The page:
Cedar Rapids nonprofit Matthew 25 celebrates new space

Organization also coping with departure of co-founder

Matthew 25 has moved into the King Building, built in the 1920s on Third Avenue SW at 2nd Street SW, and held an open ho
Matthew 25 has moved into the King Building, built in the 1920s on Third Avenue SW at 2nd Street SW, and held an open house on Monday, Dec. 16, 2013, in Cedar Rapids. (Liz Martin/The Gazette-KCRG)

Six years after it opened, a Cedar Rapids nonprofit is celebrating a new space and a continuing mission to revitalize neighborhoods devastated in the 2008 flood.

Matthew 25 Ministry Hub moved into 201 Third Ave. SW about two weeks ago. The nonprofit recently completed the purchase of the former Acme Graphic building from the City of Cedar Rapids.

The new space offers expanded opportunities for a number of Matthew 25 initiatives. Building renovations are planned to build out space for Groundswell, a youth arts venue, as well as for a tool library. The building will also have a space to wash and distribute produce from Cultivate Hope, the nonprofit’s urban gardening program, as well as expanded space for the Iowa Valley Food Cooperative.

“This represents a deep, long term investment in the west side,” Matthew 25 director Clint Twedt-Ball said. “We’re going to continue to be here to help bring these neighborhoods back for a long time.”

The design for the Groundswell space will be directed by a youth leadership team, he said. The students will work with architects on the design process, from the colors and lighting, to how the stage should be designed, thinking about how they want the space to feel.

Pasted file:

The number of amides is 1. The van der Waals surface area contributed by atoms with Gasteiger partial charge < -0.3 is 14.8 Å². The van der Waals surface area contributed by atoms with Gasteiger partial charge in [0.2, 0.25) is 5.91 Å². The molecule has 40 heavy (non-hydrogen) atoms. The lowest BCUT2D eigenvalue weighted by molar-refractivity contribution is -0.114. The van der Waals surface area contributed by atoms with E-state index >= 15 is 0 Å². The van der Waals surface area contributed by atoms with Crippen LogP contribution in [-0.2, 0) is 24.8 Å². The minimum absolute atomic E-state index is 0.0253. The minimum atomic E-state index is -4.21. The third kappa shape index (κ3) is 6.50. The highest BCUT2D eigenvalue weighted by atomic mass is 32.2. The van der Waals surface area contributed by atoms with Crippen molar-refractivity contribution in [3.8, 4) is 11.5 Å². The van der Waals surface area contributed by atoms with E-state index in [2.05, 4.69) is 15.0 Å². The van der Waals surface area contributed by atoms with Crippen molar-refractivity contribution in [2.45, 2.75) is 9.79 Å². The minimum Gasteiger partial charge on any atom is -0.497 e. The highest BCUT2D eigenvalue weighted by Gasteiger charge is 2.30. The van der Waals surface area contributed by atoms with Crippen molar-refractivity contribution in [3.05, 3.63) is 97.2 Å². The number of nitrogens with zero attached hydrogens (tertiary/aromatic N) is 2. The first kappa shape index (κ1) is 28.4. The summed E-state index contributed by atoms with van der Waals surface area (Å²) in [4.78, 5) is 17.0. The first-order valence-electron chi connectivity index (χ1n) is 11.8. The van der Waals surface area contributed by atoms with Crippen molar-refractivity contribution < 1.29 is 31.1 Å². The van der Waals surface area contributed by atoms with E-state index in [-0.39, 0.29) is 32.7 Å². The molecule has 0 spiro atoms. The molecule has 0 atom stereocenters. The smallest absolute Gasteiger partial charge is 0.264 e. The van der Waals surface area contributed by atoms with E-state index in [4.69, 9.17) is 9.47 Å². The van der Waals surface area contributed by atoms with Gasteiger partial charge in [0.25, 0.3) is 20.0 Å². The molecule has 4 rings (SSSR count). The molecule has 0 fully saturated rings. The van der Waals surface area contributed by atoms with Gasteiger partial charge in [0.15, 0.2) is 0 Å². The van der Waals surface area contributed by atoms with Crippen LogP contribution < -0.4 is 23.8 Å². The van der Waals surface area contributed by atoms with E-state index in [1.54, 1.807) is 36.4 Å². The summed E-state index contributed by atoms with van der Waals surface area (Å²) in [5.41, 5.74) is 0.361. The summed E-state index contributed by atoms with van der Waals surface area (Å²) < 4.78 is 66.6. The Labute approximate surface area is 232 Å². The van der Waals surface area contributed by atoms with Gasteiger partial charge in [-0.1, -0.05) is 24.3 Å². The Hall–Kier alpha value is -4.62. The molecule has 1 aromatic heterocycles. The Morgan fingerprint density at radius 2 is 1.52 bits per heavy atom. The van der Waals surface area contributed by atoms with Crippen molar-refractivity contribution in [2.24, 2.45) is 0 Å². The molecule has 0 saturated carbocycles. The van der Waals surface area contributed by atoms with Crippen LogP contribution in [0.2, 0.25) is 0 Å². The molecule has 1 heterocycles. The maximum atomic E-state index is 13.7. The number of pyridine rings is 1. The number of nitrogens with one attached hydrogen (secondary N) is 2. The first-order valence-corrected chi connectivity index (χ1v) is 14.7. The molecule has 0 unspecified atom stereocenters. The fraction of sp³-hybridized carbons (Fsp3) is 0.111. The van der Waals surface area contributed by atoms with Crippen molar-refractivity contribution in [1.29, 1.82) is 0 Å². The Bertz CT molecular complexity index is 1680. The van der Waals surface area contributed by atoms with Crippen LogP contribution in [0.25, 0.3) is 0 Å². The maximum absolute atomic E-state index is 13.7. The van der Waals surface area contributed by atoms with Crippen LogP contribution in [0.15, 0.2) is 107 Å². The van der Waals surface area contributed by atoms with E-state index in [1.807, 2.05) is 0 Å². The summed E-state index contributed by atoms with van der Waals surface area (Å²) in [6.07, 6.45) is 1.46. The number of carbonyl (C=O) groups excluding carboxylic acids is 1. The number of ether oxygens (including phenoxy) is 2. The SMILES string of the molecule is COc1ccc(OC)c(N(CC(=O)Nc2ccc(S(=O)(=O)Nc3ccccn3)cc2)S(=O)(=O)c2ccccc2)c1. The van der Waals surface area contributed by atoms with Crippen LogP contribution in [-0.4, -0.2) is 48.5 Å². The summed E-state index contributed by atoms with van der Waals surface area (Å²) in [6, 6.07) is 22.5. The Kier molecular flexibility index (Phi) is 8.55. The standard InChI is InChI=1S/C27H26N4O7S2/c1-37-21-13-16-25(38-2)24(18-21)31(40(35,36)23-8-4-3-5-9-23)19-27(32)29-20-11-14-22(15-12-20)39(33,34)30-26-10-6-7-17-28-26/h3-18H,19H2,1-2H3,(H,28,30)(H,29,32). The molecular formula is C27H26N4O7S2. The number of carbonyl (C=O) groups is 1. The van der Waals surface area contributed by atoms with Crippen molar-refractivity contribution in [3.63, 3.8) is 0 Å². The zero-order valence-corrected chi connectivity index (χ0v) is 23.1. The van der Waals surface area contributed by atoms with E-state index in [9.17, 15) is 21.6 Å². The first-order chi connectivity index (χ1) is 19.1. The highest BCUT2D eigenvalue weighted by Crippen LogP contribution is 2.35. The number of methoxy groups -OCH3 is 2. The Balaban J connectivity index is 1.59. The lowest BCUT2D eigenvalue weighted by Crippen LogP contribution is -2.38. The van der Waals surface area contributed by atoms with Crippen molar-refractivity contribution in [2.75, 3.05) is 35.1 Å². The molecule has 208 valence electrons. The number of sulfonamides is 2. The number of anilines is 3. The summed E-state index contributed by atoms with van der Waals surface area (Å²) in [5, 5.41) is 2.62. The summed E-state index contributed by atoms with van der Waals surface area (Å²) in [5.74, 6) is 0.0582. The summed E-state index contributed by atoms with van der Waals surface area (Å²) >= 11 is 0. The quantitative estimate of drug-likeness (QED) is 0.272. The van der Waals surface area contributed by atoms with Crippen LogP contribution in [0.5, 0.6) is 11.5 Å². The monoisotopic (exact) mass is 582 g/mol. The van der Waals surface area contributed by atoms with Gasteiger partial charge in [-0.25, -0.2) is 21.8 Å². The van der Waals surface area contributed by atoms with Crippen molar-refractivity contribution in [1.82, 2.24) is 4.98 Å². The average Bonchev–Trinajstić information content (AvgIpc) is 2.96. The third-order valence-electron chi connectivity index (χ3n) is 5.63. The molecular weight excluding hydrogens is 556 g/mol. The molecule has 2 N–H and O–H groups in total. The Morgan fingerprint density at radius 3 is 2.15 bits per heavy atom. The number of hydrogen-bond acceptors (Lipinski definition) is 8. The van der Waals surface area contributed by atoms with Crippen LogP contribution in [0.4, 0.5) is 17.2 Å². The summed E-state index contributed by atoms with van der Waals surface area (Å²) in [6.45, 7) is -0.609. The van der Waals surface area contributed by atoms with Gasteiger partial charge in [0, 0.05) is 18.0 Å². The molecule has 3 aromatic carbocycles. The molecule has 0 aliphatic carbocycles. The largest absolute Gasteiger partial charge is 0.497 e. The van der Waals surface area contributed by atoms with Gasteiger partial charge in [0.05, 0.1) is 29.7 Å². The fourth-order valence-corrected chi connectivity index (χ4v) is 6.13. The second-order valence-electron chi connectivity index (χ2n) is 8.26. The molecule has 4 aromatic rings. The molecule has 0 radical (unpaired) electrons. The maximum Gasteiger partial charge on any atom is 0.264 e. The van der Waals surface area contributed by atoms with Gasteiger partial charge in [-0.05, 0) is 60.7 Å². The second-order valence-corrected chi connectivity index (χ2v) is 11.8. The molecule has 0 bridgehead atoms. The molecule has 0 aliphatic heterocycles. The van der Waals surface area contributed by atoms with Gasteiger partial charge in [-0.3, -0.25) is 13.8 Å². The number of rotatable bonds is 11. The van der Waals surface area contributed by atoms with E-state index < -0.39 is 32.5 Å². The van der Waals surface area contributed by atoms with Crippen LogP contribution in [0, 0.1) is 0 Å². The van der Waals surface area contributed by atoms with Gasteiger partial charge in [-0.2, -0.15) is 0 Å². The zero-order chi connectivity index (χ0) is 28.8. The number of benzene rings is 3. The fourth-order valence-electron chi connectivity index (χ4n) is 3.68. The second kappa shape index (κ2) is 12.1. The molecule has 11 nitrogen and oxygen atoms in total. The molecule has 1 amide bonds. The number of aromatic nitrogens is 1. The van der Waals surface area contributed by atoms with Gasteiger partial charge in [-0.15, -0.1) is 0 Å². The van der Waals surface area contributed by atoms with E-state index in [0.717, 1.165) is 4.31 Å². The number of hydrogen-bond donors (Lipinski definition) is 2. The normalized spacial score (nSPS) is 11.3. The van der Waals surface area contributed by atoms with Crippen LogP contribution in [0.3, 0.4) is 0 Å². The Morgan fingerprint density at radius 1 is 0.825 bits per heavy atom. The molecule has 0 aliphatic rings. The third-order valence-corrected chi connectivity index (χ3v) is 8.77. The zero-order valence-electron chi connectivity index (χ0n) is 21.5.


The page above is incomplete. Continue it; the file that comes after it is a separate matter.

Even as the nonprofit continues to grow, it is saying goodbye to another director, Courtney Ball, who is leaving to pursue a career in writing. He and Twedt-Ball are brothers who founded the nonprofit in 2007 with a commitment to serving the Taylor and Time Check neighborhoods.

The organization, which has eight employees and hundreds of volunteers, operates in three major program areas: neighborhood building, including the rehabilitation of homes, the building of new homes, and a tool lending library; an urban farm and multiple school gardens; and youth empowerment, including Book Buddies, a program to foster reading skills, and Groundswell.

Twedt-Ball said the chance to help restore a historic building fits in well with the organization’s mission.

“I think it’s important as we move forward to hold on to our heritage while we develop for the future,” he said.

He said watching the westside redevelop after the flood has been rewarding.“Being part of Kingston Village as it comes back has been exciting,” he said. “We’re seeing other neighbors talking about their plans for the future. It’s just exciting to be part of them, part of the mix of a place that’s on the move.”

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